I attended a breakfast seminar recently organised by a very well respected law firm and their tech partner – the subject matter was: ‘Blockchain – The concept and the law’.
It was explained at the event that blockchain has a myriad potential for applications, being deployable to transfer digital rights or digitasable assets, notably currency, shares and intellectual property. However, blockchain is particularly exciting for entrepreneurs as it enables them to dispense with lawyers of cost and inefficiency that are often required in order to police trust/authenticity in high value transactions.
With all this in mind surrounding the blockchain and its applications, I decided to do my own research to fully explain ‘exactly what is blockchain’.
The UK FCA (Financial Conduct Authority) has now opened its doors to blockchain technology and banks are rapidly advancing research in this area, which is a sign of its advancement for the future.
The financial crisis has driven the rapid development of alternative financial services models, the most revolutionary being the blockchain. This technology has the potential to fundamentally reshape the financial services industry and will have a much wider impact than bitcoins alone. For example, UK-based fintech start-up firms like Everledger and Coinsilium are already utilizing blockchain technology to create a transparent, immutable, secure global ledger for trade.
A lot of financial power and expertise is being invested in developing blockchain technology and harnessing uses for distributed ledgers for the payments and banking industry. The EPC (European Payments Counsel) gathered together six experts from different sectors (a central bank, a commercial/transaction bank, fintech companies, a consultancy and a payments processing company) to discuss whether and how blockchain could become a reality.
Here are some of the key points taken from the EPC’s write-up of the live debate between six leading payments industry experts.
Six reasons why blockchain is a game-changer:
1. The increased automation and reduction of manual processes enabled by blockchain reduces costs;
2. Blockchain has the potential to create new protocols and norms, in coordination with regulators;
3. Blockchain could bypass existing marketplaces while leveraging novel distribution channels;
4. The most promising use is contracts-recording;
5. Without cooperation among PSPs, there cannot be interoperable blockchains, and they cannot be used on a large scale. PSPs must therefore collaborate to progress on blockchain, in a manner that still needs to be defined;
6. Blockchain could offer central banks the possibility of monitoring money flows in real time, controlling the transactions more accurately, and acting in real time.
The below diagram from the EPC (European Payments Counsel) shows exactly how the blockchain works:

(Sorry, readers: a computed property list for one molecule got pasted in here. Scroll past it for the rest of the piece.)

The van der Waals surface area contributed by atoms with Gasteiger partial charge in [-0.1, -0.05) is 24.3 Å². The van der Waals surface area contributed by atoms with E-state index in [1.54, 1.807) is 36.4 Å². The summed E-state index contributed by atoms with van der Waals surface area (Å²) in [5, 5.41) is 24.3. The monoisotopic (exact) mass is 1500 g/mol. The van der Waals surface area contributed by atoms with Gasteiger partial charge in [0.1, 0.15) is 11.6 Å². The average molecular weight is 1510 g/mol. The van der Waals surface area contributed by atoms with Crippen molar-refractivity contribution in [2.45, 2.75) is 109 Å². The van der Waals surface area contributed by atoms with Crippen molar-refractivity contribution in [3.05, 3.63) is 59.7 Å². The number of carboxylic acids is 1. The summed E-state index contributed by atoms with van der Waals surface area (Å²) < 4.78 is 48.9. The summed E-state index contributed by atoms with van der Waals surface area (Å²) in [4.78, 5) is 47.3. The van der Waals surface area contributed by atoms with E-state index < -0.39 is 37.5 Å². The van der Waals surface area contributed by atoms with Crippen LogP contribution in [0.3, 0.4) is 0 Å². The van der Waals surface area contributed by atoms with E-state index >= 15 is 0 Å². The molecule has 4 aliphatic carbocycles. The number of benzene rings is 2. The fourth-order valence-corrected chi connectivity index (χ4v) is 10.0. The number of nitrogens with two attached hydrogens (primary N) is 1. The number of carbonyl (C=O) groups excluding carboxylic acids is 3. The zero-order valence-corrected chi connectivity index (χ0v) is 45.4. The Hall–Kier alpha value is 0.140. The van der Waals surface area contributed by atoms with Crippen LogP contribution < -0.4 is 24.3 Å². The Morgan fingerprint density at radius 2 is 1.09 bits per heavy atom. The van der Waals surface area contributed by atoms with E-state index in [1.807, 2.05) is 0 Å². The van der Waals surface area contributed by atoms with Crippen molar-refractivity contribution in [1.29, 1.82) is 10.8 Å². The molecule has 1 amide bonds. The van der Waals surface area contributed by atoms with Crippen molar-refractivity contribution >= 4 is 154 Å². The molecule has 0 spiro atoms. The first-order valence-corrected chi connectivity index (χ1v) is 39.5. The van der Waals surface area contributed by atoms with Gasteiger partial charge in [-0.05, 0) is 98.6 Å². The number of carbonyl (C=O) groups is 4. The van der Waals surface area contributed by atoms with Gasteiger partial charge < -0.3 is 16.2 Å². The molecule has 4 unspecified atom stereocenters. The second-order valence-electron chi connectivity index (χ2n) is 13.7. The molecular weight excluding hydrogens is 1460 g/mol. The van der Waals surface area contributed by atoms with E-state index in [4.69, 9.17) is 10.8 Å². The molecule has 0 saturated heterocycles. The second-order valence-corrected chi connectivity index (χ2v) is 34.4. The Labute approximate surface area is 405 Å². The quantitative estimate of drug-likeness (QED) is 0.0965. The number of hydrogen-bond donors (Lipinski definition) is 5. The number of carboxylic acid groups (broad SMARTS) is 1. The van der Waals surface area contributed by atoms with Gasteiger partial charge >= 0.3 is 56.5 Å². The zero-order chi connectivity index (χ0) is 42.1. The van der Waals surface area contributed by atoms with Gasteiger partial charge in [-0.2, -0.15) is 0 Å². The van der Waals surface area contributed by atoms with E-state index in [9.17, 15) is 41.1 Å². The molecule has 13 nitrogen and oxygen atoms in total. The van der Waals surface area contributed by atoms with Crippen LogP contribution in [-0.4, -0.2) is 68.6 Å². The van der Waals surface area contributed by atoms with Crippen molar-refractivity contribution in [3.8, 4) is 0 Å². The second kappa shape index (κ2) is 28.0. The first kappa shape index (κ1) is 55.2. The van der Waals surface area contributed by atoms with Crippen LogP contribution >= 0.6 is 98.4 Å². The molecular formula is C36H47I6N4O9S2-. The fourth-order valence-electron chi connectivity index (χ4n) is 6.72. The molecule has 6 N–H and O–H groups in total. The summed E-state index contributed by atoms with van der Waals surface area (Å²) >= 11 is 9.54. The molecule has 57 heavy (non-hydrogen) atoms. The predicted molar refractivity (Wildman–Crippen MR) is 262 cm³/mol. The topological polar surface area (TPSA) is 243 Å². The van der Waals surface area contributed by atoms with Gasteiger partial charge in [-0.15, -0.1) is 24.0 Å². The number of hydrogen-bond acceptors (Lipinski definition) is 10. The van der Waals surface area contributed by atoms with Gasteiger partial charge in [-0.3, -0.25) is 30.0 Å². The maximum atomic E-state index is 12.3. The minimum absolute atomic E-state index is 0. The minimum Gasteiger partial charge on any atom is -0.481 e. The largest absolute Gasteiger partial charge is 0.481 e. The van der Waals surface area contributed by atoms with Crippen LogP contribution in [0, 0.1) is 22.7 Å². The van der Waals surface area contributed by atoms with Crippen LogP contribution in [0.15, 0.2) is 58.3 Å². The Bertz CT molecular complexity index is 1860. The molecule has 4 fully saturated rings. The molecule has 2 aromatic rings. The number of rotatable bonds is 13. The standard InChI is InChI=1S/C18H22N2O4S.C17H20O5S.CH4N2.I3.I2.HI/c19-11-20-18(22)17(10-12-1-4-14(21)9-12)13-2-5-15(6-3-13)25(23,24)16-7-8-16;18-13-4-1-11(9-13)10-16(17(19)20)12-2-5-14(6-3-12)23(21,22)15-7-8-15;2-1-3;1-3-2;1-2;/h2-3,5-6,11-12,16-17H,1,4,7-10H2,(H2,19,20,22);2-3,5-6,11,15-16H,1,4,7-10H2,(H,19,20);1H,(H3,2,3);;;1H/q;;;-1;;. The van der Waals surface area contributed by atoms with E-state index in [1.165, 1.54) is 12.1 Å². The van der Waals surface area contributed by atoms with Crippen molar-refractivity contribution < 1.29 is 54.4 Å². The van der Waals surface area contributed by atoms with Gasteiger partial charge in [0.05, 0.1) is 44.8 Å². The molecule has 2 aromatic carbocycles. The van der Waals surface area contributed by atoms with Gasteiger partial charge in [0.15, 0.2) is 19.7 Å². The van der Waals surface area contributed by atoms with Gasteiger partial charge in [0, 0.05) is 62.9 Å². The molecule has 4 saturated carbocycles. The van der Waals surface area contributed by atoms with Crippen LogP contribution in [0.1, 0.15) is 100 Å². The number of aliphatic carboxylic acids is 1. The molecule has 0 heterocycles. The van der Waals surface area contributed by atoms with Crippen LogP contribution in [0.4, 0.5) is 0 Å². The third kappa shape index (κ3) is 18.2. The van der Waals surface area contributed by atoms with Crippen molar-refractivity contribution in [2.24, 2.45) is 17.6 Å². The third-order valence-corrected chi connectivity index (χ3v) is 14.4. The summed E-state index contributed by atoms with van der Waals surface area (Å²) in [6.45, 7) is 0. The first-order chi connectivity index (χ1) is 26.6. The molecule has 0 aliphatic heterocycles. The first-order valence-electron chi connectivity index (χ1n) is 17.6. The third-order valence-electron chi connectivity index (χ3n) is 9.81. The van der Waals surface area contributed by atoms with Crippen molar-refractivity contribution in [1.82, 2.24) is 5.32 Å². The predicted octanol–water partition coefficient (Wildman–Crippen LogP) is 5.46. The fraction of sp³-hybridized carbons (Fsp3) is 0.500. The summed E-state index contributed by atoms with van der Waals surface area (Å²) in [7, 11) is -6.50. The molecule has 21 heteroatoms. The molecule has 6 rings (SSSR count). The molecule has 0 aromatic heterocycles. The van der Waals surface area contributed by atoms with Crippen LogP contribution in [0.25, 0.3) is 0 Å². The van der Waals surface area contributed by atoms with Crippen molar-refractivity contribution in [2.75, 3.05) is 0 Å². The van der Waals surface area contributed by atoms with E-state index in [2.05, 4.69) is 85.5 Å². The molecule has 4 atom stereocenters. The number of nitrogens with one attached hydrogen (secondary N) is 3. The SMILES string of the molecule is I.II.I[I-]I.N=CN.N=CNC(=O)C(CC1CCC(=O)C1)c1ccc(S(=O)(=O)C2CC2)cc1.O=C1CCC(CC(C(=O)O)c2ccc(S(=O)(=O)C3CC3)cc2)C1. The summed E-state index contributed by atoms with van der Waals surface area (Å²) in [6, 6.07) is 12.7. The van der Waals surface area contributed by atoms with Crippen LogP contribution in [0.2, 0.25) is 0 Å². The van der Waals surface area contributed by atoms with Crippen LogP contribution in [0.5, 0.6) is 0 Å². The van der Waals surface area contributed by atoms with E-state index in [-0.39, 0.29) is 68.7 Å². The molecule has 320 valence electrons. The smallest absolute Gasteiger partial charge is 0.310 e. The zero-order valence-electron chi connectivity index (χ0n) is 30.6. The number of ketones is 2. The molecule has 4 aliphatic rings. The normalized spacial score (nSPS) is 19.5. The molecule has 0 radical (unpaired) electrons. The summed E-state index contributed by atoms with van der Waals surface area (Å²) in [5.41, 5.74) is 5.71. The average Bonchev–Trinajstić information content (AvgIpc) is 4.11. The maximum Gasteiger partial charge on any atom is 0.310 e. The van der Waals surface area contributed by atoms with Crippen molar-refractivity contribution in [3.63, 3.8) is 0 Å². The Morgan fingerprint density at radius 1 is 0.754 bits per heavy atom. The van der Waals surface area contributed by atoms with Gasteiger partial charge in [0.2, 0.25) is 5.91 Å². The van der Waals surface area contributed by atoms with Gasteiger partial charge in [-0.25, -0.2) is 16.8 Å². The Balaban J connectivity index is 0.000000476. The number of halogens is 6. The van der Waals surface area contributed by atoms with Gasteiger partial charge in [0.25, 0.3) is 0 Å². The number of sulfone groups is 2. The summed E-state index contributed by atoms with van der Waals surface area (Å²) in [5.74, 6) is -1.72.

(click to enlarge – use your ‘back-button’ to return to this page)
A number of banks, including Citigroup, Barclays, and UBS Bank, are exploring blockchain technology for cross-border payments and plan to integrate it into their existing systems. Fintech start-ups such as Ripple and HyperLedger are also developing new ways to exchange data through blockchain technology.
Bankers are rushing to exploit a clearing platform whose imbalances are (for now at least) being absorbed by unsuspecting bitcoin investors, who perhaps don’t understand the extent to which they’re funding the costs of the system, which should hardly be a surprise.
What we should really be asking is whether an uncapitalised bitcoin-backed system is likely to square itself any more efficiently or cheaply in the long-run than the system it is replacing, and more pertinently, whether the systemic implications of a funding hole being discovered in such a network are likely to be any less destabilising than those experienced in 2008?
So do we have a conclusion, can we suggest that blockchain can and/or wil not be used heavily in the future for a wide range of commercial purposes?
The technology is compelling and has the ability to streamline and disrupt a wide range of industries. However, as with all new technologies, it does not solve all existing problems and crates many of its own.
Finally, Blockchain’s potential value is much greater than payments alone. And in order for the economy to benefit from the emerging capabilities of the technology, the ability to move from concept to trial in a safe and cost-effective manner is critical.
James Smith, CEO of Elliptic recently quoted by saying:
“In the future I see a public blockchain – whether that’s Bitcoin or some other open one, which is a way of registering ownership of all sorts of assets and it’s a way of transferring ownership of those assets in a single system that can be read by all of the right people and none of the wrong people. So it becomes very simple for me to swap my dollars for your IBM shares, or your pounds for my house. Any asset that we assign a value to and want to be sure about who owns it can be registered using this technology.”